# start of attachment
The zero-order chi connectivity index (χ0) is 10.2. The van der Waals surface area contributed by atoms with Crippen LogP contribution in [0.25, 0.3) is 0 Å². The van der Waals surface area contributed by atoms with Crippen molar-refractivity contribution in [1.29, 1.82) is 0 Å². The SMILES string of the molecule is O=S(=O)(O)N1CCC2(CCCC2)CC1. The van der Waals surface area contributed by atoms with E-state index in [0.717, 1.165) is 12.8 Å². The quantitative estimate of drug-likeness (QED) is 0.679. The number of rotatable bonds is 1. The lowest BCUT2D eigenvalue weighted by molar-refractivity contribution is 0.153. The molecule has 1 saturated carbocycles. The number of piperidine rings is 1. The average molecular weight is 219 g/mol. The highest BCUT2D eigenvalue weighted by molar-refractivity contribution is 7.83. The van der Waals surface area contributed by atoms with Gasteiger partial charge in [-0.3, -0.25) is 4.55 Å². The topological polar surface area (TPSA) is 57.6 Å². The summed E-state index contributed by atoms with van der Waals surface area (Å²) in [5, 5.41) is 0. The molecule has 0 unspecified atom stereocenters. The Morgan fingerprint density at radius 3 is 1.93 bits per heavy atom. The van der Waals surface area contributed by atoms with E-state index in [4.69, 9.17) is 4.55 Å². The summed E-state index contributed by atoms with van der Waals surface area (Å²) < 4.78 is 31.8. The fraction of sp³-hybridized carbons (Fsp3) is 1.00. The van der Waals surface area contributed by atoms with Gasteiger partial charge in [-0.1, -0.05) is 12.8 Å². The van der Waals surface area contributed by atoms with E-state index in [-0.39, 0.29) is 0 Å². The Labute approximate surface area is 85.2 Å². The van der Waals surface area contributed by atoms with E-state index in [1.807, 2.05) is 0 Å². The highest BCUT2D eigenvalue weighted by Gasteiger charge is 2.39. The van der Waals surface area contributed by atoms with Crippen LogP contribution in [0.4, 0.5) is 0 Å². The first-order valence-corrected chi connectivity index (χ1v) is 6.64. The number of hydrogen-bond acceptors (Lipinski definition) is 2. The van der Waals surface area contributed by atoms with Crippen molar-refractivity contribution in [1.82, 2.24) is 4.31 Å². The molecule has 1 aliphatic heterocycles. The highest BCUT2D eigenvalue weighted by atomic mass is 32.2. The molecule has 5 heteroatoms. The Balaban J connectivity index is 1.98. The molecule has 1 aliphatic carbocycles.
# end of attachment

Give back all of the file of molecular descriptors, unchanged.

The zero-order chi connectivity index (χ0) is 10.2. The van der Waals surface area contributed by atoms with Crippen LogP contribution in [0.25, 0.3) is 0 Å². The van der Waals surface area contributed by atoms with Crippen molar-refractivity contribution in [1.29, 1.82) is 0 Å². The SMILES string of the molecule is O=S(=O)(O)N1CCC2(CCCC2)CC1. The van der Waals surface area contributed by atoms with E-state index in [0.717, 1.165) is 12.8 Å². The quantitative estimate of drug-likeness (QED) is 0.679. The number of rotatable bonds is 1. The lowest BCUT2D eigenvalue weighted by molar-refractivity contribution is 0.153. The molecule has 1 saturated carbocycles. The number of piperidine rings is 1. The average molecular weight is 219 g/mol. The highest BCUT2D eigenvalue weighted by molar-refractivity contribution is 7.83. The van der Waals surface area contributed by atoms with Gasteiger partial charge in [-0.3, -0.25) is 4.55 Å². The topological polar surface area (TPSA) is 57.6 Å². The summed E-state index contributed by atoms with van der Waals surface area (Å²) in [5, 5.41) is 0. The molecule has 0 unspecified atom stereocenters. The Morgan fingerprint density at radius 3 is 1.93 bits per heavy atom. The van der Waals surface area contributed by atoms with E-state index in [4.69, 9.17) is 4.55 Å². The summed E-state index contributed by atoms with van der Waals surface area (Å²) < 4.78 is 31.8. The fraction of sp³-hybridized carbons (Fsp3) is 1.00. The van der Waals surface area contributed by atoms with Gasteiger partial charge in [-0.1, -0.05) is 12.8 Å². The van der Waals surface area contributed by atoms with E-state index in [-0.39, 0.29) is 0 Å². The Labute approximate surface area is 85.2 Å². The van der Waals surface area contributed by atoms with E-state index in [1.807, 2.05) is 0 Å². The highest BCUT2D eigenvalue weighted by Gasteiger charge is 2.39. The van der Waals surface area contributed by atoms with Crippen LogP contribution in [0.4, 0.5) is 0 Å². The first-order valence-corrected chi connectivity index (χ1v) is 6.64. The number of hydrogen-bond acceptors (Lipinski definition) is 2. The van der Waals surface area contributed by atoms with Crippen molar-refractivity contribution in [1.82, 2.24) is 4.31 Å². The molecule has 1 aliphatic heterocycles. The highest BCUT2D eigenvalue weighted by atomic mass is 32.2. The molecule has 5 heteroatoms. The Balaban J connectivity index is 1.98. The molecule has 1 aliphatic carbocycles.